It is only by recognizing the inherent constraints of human life and, indeed, the tragedy of it all, that we can set about gradually improving our lot without falling into bitterness. If we don’t know how far we’ve come, it’s hard to know where we are going. “Heedless of the past,” Sowell warns, “we are flying blind into the future.” On the other hand, denying human tragedy sets in motion a perpetual spiral of activism in which the feeling of moral participation becomes an end in itself and life is made more tragic at the altar of good intentions. Sowell’s blend of tragic optimism and conservative humanism is an antidote to the moral zealotry of our political and cultural moment.
The Tragic Vision of Life
What Sowell and Kronen call “visions” are close to what Russell Kirk, author of The Conservative Mind, calls a sentimental attitude and what Ian Shapiro would call the “Burkean outlook.” It is not a philosophy, or even something that can be rationally explicated—it is pre-rational: an emotional bearing that precedes any cognitive process or examination of empirical data. There is nothing intrinsically wrong with this: we all bring our individual outlooks, attitudes and visions to bear on our examination of the world, and this is part of the way in which human experiences vary. But it is important not to inflate such visions into something more profound than they are. A vision is simply an emotional approach. Some visions are rich and informative, others are not. In the hands of a Sophocles, Siddhartha Gautama or Simone Weil, the tragic vision deals with the ineradicable nature of human suffering and tries to combat it through art, reflection and reform—sometimes radical reform. This is not the kind of vision that all too often animates Sowell’s work, which is dark but cynical, expressing popular sympathy at some moments and disdainful elitism at others.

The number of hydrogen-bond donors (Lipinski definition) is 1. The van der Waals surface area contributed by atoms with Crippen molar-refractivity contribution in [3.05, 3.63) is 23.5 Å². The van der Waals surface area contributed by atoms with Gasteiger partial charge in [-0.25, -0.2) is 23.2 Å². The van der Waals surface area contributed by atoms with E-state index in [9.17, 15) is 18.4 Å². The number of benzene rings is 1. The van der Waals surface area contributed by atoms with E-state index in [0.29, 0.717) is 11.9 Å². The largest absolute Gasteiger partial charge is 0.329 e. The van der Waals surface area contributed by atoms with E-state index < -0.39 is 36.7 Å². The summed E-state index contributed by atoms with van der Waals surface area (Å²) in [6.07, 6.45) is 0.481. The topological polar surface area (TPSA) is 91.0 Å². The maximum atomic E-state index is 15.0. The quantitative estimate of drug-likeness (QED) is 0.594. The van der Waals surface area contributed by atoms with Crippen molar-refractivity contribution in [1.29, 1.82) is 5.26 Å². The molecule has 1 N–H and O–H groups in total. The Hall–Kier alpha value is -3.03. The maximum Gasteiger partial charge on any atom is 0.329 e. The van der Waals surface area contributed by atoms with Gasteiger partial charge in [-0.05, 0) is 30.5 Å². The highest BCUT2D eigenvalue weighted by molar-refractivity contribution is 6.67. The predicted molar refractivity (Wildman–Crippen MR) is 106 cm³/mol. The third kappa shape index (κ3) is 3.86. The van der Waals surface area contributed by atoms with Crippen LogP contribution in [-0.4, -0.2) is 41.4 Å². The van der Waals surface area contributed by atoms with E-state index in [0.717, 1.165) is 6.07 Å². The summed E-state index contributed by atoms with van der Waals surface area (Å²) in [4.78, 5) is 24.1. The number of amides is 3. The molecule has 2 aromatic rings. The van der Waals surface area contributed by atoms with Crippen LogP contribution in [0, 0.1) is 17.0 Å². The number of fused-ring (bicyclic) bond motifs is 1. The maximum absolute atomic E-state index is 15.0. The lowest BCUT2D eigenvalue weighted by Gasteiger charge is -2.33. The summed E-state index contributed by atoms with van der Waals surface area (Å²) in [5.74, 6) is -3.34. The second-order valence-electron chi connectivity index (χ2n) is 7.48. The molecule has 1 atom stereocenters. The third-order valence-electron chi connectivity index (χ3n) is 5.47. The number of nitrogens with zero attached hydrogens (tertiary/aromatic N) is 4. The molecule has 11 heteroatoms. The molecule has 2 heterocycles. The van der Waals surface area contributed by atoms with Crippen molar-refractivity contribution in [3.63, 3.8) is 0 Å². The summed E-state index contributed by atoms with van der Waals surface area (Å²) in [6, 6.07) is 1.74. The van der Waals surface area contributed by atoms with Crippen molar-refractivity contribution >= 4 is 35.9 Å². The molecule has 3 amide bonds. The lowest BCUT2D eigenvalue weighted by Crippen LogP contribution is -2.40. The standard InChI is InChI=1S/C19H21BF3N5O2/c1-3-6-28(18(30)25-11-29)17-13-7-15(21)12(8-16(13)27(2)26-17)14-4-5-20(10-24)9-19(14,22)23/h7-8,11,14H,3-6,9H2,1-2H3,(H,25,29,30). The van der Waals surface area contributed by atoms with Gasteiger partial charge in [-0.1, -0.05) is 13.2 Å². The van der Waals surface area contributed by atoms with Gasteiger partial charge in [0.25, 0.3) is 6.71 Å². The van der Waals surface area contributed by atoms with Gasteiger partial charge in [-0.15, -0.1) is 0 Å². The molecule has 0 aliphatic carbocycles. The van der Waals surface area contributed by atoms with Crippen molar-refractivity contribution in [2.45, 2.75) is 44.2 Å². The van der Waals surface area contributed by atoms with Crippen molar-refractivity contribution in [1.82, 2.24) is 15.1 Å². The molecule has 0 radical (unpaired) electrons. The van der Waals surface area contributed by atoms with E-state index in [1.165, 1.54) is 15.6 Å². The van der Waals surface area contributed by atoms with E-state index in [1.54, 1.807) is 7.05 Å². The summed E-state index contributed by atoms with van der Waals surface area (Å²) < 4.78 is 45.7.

A genuinely tragic view of life incorporates universal sympathy for human suffering and our hope of overcoming it without expectations. It recognizes grace and even accomplishment in the failings of others, including those of the people who try to rise above their human limitations in order to better their own lot and that of others. At its most profound, the tragic view of life even encompasses empathy with the most cataclysmic failings of others—recognizing that there but for the grace of God go I.